The advancement in numerous generative models has a two-fold effect: a simple and easy generation of realistic synthesized images, but also an increased risk of malicious abuse of those images. Thus, it is important to develop a generalized detector for synthesized images of any GAN model or object category, including those unseen during the training phase. However, the conventional methods heavily depend on the training settings, which cause a dramatic decline in performance when tested with unknown domains. To resolve the issue and obtain a generalized detection ability, we propose Bilateral High-Pass Filters (BiHPF), which amplify the effect of the frequency-level artifacts that are known to be found in the synthesized images of generative models. Numerous experimental results validate that our method outperforms other state-of-the-art methods, even when tested with unseen domains.
A Lite BERT (ALBERT) has been introduced to scale up deep bidirectional representation learning for natural languages. Due to the lack of pretrained ALBERT models for Korean language, the best available practice is the multilingual model or resorting back to the any other BERT-based model. In this paper, we develop and pretrain KoreALBERT, a monolingual ALBERT model specifically for Korean language understanding. We introduce a new training objective, namely Word Order Prediction (WOP), and use alongside the existing MLM and SOP criteria to the same architecture and model parameters. Despite having significantly fewer model parameters (thus, quicker to train), our pretrained KoreALBERT outperforms its BERT counterpart on 6 different NLU tasks. Consistent with the empirical results in English by Lan et al., KoreALBERT seems to improve downstream task performance involving multi-sentence encoding for Korean language. The pretrained KoreALBERT is publicly available to encourage research and application development for Korean NLP.
In zero-shot cross-lingual transfer, a supervised NLP task trained on a corpus in one language is directly applicable to another language without any additional training. A source of cross-lingual transfer can be as straightforward as lexical overlap between languages (e.g., use of the same scripts, shared subwords) that naturally forces text embeddings to occupy a similar representation space. Recently introduced cross-lingual language model (XLM) pretraining brings out neural parameter sharing in Transformer-style networks as the most important factor for the transfer. In this paper, we aim to validate the hypothetically strong cross-lingual transfer properties induced by XLM pretraining. Particularly, we take XLM-RoBERTa (XLMR) in our experiments that extend semantic textual similarity (STS), SQuAD and KorQuAD for machine reading comprehension, sentiment analysis, and alignment of sentence embeddings under various cross-lingual settings. Our results indicate that the presence of cross-lingual transfer is most pronounced in STS, sentiment analysis the next, and MRC the last. That is, the complexity of a downstream task softens the degree of crosslingual transfer. All of our results are empirically observed and measured, and we make our code and data publicly available.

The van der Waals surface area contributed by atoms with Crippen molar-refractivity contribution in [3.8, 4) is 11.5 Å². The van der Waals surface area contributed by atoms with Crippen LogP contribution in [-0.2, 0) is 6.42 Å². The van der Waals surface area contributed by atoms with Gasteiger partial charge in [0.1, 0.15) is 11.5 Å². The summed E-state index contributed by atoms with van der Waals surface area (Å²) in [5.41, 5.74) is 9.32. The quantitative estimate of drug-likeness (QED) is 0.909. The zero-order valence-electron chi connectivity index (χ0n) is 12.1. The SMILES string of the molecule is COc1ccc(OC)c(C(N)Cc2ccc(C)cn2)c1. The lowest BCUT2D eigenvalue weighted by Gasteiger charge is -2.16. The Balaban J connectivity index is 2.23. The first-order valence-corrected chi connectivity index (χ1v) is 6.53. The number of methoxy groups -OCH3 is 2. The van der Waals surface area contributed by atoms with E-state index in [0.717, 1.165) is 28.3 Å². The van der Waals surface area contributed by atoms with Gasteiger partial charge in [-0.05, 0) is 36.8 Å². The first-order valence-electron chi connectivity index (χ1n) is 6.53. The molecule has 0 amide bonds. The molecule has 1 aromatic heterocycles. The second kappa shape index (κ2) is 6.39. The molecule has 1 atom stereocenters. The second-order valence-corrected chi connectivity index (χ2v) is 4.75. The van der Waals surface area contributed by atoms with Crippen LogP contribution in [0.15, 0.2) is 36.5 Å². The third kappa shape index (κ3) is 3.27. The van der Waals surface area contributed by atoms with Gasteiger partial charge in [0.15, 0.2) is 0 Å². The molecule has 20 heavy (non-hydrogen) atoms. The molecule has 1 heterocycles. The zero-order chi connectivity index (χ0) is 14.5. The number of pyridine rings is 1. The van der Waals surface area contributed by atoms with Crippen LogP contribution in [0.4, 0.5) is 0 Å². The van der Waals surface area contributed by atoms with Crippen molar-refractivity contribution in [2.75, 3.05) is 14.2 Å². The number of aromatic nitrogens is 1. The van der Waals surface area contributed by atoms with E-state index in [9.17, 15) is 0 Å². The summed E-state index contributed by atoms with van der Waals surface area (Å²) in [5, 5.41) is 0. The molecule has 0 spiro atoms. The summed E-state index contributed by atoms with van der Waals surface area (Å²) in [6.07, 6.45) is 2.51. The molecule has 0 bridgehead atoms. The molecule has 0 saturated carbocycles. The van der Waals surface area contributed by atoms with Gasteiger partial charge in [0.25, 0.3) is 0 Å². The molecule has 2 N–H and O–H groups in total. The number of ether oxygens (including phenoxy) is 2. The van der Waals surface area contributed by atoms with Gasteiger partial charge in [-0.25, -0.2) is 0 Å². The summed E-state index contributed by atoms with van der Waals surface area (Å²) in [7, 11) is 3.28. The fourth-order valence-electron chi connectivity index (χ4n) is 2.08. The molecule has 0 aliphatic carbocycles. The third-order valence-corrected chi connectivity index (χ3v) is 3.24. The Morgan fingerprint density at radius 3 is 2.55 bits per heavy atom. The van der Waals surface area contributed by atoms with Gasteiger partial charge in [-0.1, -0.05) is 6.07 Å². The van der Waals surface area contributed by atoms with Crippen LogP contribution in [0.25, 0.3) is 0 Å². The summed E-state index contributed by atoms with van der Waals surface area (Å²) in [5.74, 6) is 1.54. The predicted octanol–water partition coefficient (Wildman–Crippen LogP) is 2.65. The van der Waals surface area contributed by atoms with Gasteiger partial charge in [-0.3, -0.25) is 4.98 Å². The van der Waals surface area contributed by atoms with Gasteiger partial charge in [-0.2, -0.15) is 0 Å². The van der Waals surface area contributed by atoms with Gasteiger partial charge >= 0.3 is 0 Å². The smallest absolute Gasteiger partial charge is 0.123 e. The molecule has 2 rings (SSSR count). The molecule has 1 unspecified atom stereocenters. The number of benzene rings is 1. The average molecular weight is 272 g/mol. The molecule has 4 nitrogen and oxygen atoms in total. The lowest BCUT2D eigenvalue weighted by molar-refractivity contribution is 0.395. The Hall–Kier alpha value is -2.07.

This paper introduces SelfMatch, a semi-supervised learning method that combines the power of contrastive self-supervised learning and consistency regularization. SelfMatch consists of two stages: (1) self-supervised pre-training based on contrastive learning and (2) semi-supervised fine-tuning based on augmentation consistency regularization. We empirically demonstrate that SelfMatch achieves the state-of-the-art results on standard benchmark datasets such as CIFAR-10 and SVHN. For example, for CIFAR-10 with 40 labeled examples, SelfMatch achieves 93.19% accuracy that outperforms the strong previous methods such as MixMatch (52.46%), UDA (70.95%), ReMixMatch (80.9%), and FixMatch (86.19%). We note that SelfMatch can close the gap between supervised learning (95.87%) and semi-supervised learning (93.19%) by using only a few labels for each class.
In neural combinatorial optimization (CO), reinforcement learning (RL) can turn a deep neural net into a fast, powerful heuristic solver of NP-hard problems. This approach has a great potential in practical applications because it allows near-optimal solutions to be found without expert guides armed with substantial domain knowledge. We introduce Policy Optimization with Multiple Optima (POMO), an end-to-end approach for building such a heuristic solver. POMO is applicable to a wide range of CO problems. It is designed to exploit the symmetries in the representation of a CO solution. POMO uses a modified REINFORCE algorithm that forces diverse rollouts towards all optimal solutions. Empirically, the low-variance baseline of POMO makes RL training fast and stable, and it is more resistant to local minima compared to previous approaches. We also introduce a new augmentation-based inference method, which accompanies POMO nicely. We demonstrate the effectiveness of POMO by solving three popular NP-hard problems, namely, traveling salesman (TSP), capacitated vehicle routing (CVRP), and 0-1 knapsack (KP). For all three, our solver based on POMO shows a significant improvement in performance over all recent learned heuristics. In particular, we achieve the optimality gap of 0.14% with TSP100 while reducing inference time by more than an order of magnitude.